Alif as MIDDLE letter of a word.

Discussion in 'العربية (Arabic)' started by arabist-1, Jan 10, 2013.

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  1. arabist-1 New Member

    In normal writing-text vowel-marks (like Haraket: Fatah, Kasra & Dammah , etc are NOT written)
    Thus although Alif is sometimes written alone as ا (without any additional marks, Hamzah or Tashkil ) This is can cause confusion in the sense it may not be clear what sound the alone aif ا represents.
    However, let`s assume here want to write-show the correct vowel-marks etc
    So if we see and unmarked Alif - what is it likely to be / how should it be marked ?
    Note the position of the alone alif already gives an indication of what it represents or does not represent.

    2.0 Unmaked alif ـا‎ in the middle of a word:

    2.1 it is likely to be a long-vowel aa (should be proceeded with a consonant carrying a fatah). As a long-vowel the alif should have a sukuon but here the sukun is not normally written.

    2.1 it could be an alif consonant with harakat
    Alif just with Fatah اَ
    Alif just with Kasra اِ
    Alif just with dammah إ

    2.2 it could be a alif carrying a hamzah
    Alif is the only possible carrier where hamzah is the first phoneme of a word (not eg waw or ya).
    If hamzah is added above the alif أَ called the alif-hamzh-fatah
    If hamzah is added above the alif أُ called the alif-hamzah-dammah
    Ih hamzah is added below the alif إِ called the alif-hamzah-kasrah
    all three x3 indicating that the letter so modified does indeed signify a glottal stop, and not a long vowel.

    2.3 It could be written as an alif only with hamzah - but this is actually NOT formally correct, the hamzah SHOULD be written TOGETHER with a supporting vowel-ḥarakāt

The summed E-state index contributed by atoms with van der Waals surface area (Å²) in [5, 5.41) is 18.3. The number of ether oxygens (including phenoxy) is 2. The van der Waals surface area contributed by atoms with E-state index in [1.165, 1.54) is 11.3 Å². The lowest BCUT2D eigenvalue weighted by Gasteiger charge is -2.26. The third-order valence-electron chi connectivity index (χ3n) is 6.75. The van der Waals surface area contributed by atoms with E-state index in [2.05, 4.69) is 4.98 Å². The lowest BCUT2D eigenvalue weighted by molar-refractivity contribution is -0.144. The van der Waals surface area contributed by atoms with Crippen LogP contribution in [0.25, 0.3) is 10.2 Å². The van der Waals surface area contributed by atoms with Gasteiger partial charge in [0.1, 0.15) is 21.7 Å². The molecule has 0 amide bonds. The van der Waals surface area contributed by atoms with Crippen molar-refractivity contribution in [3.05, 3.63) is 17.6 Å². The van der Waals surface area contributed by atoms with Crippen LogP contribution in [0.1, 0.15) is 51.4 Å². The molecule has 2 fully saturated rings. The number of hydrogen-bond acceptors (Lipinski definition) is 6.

If alif is alone with hazmah at bottom إ it implies a missing Kasra
    If alif is alone with hamzah at top أ this is not so easy, it implies a missing Fatah or missing Dammah

    2.4 could be the silent – unwritten alif
    For example take the word for “that” = ذلك masculine
    This is pronounced/sound as ذالك (incorrect spelling, just used as an example)
    ie, sound with a long-vowel aa but unwritten, as such its the invisible Alif

    2.5 it could be an alif-madda آ
    Eg قُرْآن qurˈʔaːn
    The ʾalif maddah is, as it were, a double alif, expressing both a glottal stop and a long vowel: It has become standard for a hamza followed by a long ā to be written as two alifs, one vertical and one horizontal.
    [h=4]2.6 it could be a Dagger alif ــٰ[/h]The superscript (or dagger) ʾalif ⟨أَلِف خَنْجَرِيَّة⟩ (ʾalif ḫanǧariyyah), is written as short vertical stroke on top of a consonant. It indicates a long /aː/ sound where ʾalif is normally not written, e.g. ⟨الله⟩ (Allāh or ⟨هٰذَا⟩ (hāḏā) or ⟨رَحْمٰن⟩ (raḥmān). The dagger ʾalif occurs in only a few words, but these include some common ones; it is seldom written, however, even in fully vocalised texts. Most keyboards do not have dagger ʾalif.